12 DECEMBER 1885, Page 1

Assuming even that the " Independents " will prove, as

is very likely, steady Tories, and that the Conservatives carry the Universities of Edinburgh and St. Andrews,— which Mr. Erichsen may very possibly win,—the result will give 244 Liberals in England, 27 in Wales, and 62 in Scotland ; 220 Tories in England, 3 in Wales, 10 in Scotland, and 18 in Ireland ; or, in the grand total, 333 Liberals in Great Britain, against 233 Tories ; while in Ireland there will be 18 Tories and no Liberals. Further, Mr. Parnell's followers will number 85 in Ireland and 1 in England (Liverpool). In other words, the Liberals outnumber the Tories in Great Britain by 100 at least; are totally without colleagues in Ireland, where the Tories have 18; and therefore the Liberals may fall below the Tories and Parnellites counted together by 4. If Mr. Erichsen wins the Scotch University seat, the minority will be only 2 ; and if not only Mr. Erichsen wins the Scotch University seat, but one of the" Independents " turns out to be a Liberal on any question in which the Tories and Parnellites vote together, then the tie would be exact. As, however, the Speaker must be either a Tory or a Liberal, and in either case that would alter the balance of parties, an exact tie in a House in which no single Member is absent is not possible. But so long as Mr. Parnell's followers vote with the Tories,—and we are far from anxious for their aid,—the two sides will be so evenly balanced, that a con- stant see-saw may reasonably be anticipated.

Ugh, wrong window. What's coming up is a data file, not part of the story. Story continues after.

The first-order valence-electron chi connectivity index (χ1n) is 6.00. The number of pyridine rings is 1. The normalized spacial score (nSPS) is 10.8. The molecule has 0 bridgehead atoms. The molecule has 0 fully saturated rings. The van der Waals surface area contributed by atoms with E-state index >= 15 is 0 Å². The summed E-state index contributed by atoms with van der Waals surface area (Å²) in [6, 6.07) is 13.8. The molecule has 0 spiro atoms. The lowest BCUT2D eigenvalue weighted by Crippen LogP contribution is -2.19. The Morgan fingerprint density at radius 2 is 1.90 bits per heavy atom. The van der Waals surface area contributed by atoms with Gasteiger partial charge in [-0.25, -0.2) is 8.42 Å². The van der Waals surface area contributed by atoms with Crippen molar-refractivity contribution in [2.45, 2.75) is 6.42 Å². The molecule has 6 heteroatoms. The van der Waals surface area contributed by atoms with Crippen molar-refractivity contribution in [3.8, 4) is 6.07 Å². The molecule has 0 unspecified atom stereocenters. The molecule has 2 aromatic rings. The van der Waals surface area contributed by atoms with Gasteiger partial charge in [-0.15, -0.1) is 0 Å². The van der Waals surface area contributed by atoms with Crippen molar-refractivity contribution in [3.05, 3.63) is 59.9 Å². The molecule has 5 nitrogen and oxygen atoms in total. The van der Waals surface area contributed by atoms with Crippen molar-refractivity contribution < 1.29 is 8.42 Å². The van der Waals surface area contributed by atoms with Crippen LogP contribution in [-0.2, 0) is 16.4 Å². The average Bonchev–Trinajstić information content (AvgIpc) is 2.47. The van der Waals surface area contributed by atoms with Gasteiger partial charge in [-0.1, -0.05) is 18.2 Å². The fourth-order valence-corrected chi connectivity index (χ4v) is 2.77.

It would be hard to say which of the counties is most thoroughly Liberal. Cornwall bears the palm in this, that while it returns 7 Liberals, it does not return a single Conservative; but Bedford- shire and Herefordshire share the credit of not returning a single Conservative, though each of them returns only 3 Members. The three counties together return 13 Liberals and no Conservative. On the other hand, Yorkshire, when all its Members vote, will swell the Liberal majority by the greatest number,—namely, by 20; 36 Liberals voting against only 16 Conservatives. Again, of the more populous counties, Durham gives the largest propor- tion of her representatives to the Liberals,—namely, 15 Liberals to 1 Conservative. Berkshire and Hertfordshire and Rutland- shire are the three counties which can boast of returning not a single Liberal ; but the representatives of all three taken together are only 10. Berkshire returns 5 Conservatives, Hert- fordshire 4, and Rntlandshire 1, that being the total number of representatives to which Rutlandshire is entitled. Kent and Lancashire are the most Conservative counties in the sense of contributing most to the Conservative majority. Kent con- tributes 18 Conservative votes to 1 Liberal vote, or a net addition of 17 to the Conservative majority. Lancashire contributes 37 Conservative to 19 Liberal votes, that is, it would give a net gain of 18 to the Conservative Party, were it not that it has returned also a Parnellite in Liverpool, who may, on occasions, swell the net Conservative vote, and on other occasions diminish it, according as Mr. Parnell shall decree.